Debian without need to flash

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It is possible to run a Debian distro (Lenny) on a NSA-220 (plus), completely from usbstick or usbdisk, putting aside the firmware. The firmware is untouched, when you remove the stick and reboot, the box will happily run the firmware again.

How to install

  • Download the package here.
  • Format an usbstick (at least 256MB) ext2 or ext3 (no reiserfs). You can do this using the webinterface, using the Create External Volume button.
  • Extract the package, and put the contents on the stick. Users of firmware 2.20 or older will have to rename nsa220_check_file.fw220_and_older to nsa220_check_file.
  • The stick should (at least) contain
    • nsa220_check_file
    • usb_key_func.salted_md5sum
    • extract_me.tgz
  • should be executable. When you use the samba interface of the NAS to put the files on the stick, this is automatically done.
  • Plug the stick in the NAS, and reboot the box.

The first time it will last several minutes before the box is booted, because the Lenny package has to be extracted. The box will use DHCP to get an IP address. Maybe the webinterface of your router can tell you which ip address is assigned. If you want a static address you'll have to edit /etc/network/interfaces (I have put an example of a static address inside.) The default MAC address is 12:34:56:78:9a:bc. When you want another one, for instance the one ZyXEL provided, again, edit /etc/network/interfaces The box is running a telnet server. There is one user configured, root with password root. I suggest you to install sshd, and remove telnetd when ssh has proven to work:

apt-get update
apt-get install openssh-server
apt-get remove telnetd

The harddisks are not yet mounted. You'll have to install mdadm:

apt-get update
apt-get install mdadm

The install script will automatically recognize and assemble your array(s). To mount them use 'mount -a' (or 'reboot'). When you've got a reiserfs system, the kernelmodule has to be loaded first:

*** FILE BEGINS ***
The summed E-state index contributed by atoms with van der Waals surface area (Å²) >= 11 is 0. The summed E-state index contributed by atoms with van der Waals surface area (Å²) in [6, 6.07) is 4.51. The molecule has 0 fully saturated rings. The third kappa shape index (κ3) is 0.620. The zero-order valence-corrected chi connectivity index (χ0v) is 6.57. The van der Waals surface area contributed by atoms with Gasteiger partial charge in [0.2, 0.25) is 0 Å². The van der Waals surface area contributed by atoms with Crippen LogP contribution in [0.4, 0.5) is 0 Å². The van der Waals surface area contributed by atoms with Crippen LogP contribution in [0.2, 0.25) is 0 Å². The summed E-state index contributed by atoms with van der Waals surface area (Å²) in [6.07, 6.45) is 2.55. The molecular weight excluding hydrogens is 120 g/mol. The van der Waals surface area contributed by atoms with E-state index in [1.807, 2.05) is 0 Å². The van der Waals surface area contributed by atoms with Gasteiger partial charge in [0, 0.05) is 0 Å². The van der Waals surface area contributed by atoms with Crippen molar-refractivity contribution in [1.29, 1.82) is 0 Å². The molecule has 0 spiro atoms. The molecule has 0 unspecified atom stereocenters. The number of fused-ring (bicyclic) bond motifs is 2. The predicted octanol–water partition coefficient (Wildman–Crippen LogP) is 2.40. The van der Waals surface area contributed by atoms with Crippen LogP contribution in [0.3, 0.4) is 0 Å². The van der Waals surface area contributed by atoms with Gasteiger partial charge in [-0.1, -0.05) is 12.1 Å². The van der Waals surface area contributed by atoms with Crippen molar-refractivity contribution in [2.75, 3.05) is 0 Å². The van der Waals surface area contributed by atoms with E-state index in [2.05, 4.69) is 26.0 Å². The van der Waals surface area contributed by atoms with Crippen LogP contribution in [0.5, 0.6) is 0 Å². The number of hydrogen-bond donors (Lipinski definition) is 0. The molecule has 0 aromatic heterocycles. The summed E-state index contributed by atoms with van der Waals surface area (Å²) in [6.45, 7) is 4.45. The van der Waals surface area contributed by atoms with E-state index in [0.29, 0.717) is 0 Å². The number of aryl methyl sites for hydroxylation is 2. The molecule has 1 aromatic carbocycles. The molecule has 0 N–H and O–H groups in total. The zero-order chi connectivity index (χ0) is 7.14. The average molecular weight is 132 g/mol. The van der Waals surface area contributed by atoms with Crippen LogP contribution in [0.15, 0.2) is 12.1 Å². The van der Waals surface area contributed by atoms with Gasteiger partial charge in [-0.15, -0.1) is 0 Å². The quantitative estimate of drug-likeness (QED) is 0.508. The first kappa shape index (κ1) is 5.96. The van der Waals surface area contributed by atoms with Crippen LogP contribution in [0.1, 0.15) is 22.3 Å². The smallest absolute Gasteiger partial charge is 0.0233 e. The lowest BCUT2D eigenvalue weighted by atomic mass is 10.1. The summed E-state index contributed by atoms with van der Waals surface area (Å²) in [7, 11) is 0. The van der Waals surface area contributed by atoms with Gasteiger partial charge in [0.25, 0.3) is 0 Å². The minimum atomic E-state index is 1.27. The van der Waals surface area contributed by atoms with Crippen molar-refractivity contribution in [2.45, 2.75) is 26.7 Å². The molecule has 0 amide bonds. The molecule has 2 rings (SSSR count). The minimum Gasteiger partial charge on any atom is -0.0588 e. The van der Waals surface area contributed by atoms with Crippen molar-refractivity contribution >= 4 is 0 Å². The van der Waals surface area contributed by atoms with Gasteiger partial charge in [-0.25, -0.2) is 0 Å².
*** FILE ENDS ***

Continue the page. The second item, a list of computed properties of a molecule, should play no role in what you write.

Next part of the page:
modprobe reiserfs
# let it load at boot:
echo reiserfs >>/etc/modules

The box has no NAS functions, at the moment. Install samba and/or nfsd:

apt-get update
apt-get install samba
apt-get install nfs-kernel-server

Go nuts, there are more than 21000 packets available.

How it works is used to let the firmware start Lenny. A modified version of fonz' reloaded.ko is used to reboot the box, with a new kernel, an initramfs and a modified commandline. This kernel boots Lenny. The firmware kernel cannot run Lenny due to wrong kernel configuration.

Known issues

  • You can't use the powerbutton to shutdown. Instead open a shell and use the 'halt' command.
  • The kernel only works after a reboot. Because of that /boot/ will first reboot the box before it reloads the kernel. /boot/reload.status is used to keep track of this.
  • With newer firmware (>3.10?) some modifications have to be made to /etc/init.d/, in order to start fanctrld, and stop the blinking sys-led. In function start(), after the check if fanctrld is running, but before it's actually started, add:

if [ -f /mnt/firmware/AllPack.lzma ]; then
    if [ ! -d ${DECOMPRESS_PATH} ]; then 
        mkdir ${DECOMPRESS_PATH} 
        cd ${DECOMPRESS_PATH} 
        lzma d /mnt/firmware/AllPack.lzma -c | tar x -C ${DECOMPRESS_PATH} 
        rm AllPack.tar 
        cd / 
   mount --bind ${DECOMPRESS_PATH}/usr/ /mnt/firmware/usr/ 
   mount --bind ${DECOMPRESS_PATH}/sbin/ /mnt/firmware/sbin/

In the beginning of the script is checked for the existance of fanctrld. Comment that out:

# [ -x "$DAEMON" ] || exit 0


As far as I know this hack is harmless for your hardware and data. But I do not take any responsibility for damage caused by this software. Use at own risk